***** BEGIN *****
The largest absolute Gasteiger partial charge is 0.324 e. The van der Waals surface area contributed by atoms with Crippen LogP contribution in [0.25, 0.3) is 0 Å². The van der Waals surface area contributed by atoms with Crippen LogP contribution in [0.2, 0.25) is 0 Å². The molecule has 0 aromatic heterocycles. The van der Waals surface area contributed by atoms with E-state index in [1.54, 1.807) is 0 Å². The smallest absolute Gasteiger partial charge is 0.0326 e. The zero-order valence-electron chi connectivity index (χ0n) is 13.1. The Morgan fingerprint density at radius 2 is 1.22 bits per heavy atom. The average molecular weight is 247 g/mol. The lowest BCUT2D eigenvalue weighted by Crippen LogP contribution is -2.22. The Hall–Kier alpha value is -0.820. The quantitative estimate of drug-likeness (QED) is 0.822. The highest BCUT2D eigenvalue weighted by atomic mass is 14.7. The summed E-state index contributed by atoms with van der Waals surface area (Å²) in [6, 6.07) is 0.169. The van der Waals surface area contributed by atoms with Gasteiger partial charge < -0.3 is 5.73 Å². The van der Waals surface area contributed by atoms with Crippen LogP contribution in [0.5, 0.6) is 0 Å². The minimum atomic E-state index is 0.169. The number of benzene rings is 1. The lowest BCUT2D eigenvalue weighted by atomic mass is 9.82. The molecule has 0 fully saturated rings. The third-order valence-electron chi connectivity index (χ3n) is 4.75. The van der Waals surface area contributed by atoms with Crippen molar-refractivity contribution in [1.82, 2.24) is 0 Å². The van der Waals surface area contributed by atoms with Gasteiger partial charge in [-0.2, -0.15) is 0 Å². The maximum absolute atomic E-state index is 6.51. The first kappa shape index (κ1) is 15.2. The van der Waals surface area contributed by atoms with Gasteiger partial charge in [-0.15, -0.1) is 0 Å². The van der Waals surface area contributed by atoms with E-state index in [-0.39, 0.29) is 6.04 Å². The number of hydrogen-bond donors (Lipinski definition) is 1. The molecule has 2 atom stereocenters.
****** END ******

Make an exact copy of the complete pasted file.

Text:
The largest absolute Gasteiger partial charge is 0.324 e. The van der Waals surface area contributed by atoms with Crippen LogP contribution in [0.25, 0.3) is 0 Å². The van der Waals surface area contributed by atoms with Crippen LogP contribution in [0.2, 0.25) is 0 Å². The molecule has 0 aromatic heterocycles. The van der Waals surface area contributed by atoms with E-state index in [1.54, 1.807) is 0 Å². The smallest absolute Gasteiger partial charge is 0.0326 e. The zero-order valence-electron chi connectivity index (χ0n) is 13.1. The Morgan fingerprint density at radius 2 is 1.22 bits per heavy atom. The average molecular weight is 247 g/mol. The lowest BCUT2D eigenvalue weighted by Crippen LogP contribution is -2.22. The Hall–Kier alpha value is -0.820. The quantitative estimate of drug-likeness (QED) is 0.822. The highest BCUT2D eigenvalue weighted by atomic mass is 14.7. The summed E-state index contributed by atoms with van der Waals surface area (Å²) in [6, 6.07) is 0.169. The van der Waals surface area contributed by atoms with Gasteiger partial charge < -0.3 is 5.73 Å². The van der Waals surface area contributed by atoms with Crippen LogP contribution in [0.5, 0.6) is 0 Å². The minimum atomic E-state index is 0.169. The number of benzene rings is 1. The lowest BCUT2D eigenvalue weighted by atomic mass is 9.82. The molecule has 0 fully saturated rings. The third-order valence-electron chi connectivity index (χ3n) is 4.75. The van der Waals surface area contributed by atoms with Crippen molar-refractivity contribution in [1.82, 2.24) is 0 Å². The van der Waals surface area contributed by atoms with Gasteiger partial charge in [-0.2, -0.15) is 0 Å². The maximum absolute atomic E-state index is 6.51. The first kappa shape index (κ1) is 15.2. The van der Waals surface area contributed by atoms with Gasteiger partial charge in [-0.15, -0.1) is 0 Å². The van der Waals surface area contributed by atoms with E-state index in [-0.39, 0.29) is 6.04 Å². The number of hydrogen-bond donors (Lipinski definition) is 1. The molecule has 2 atom stereocenters.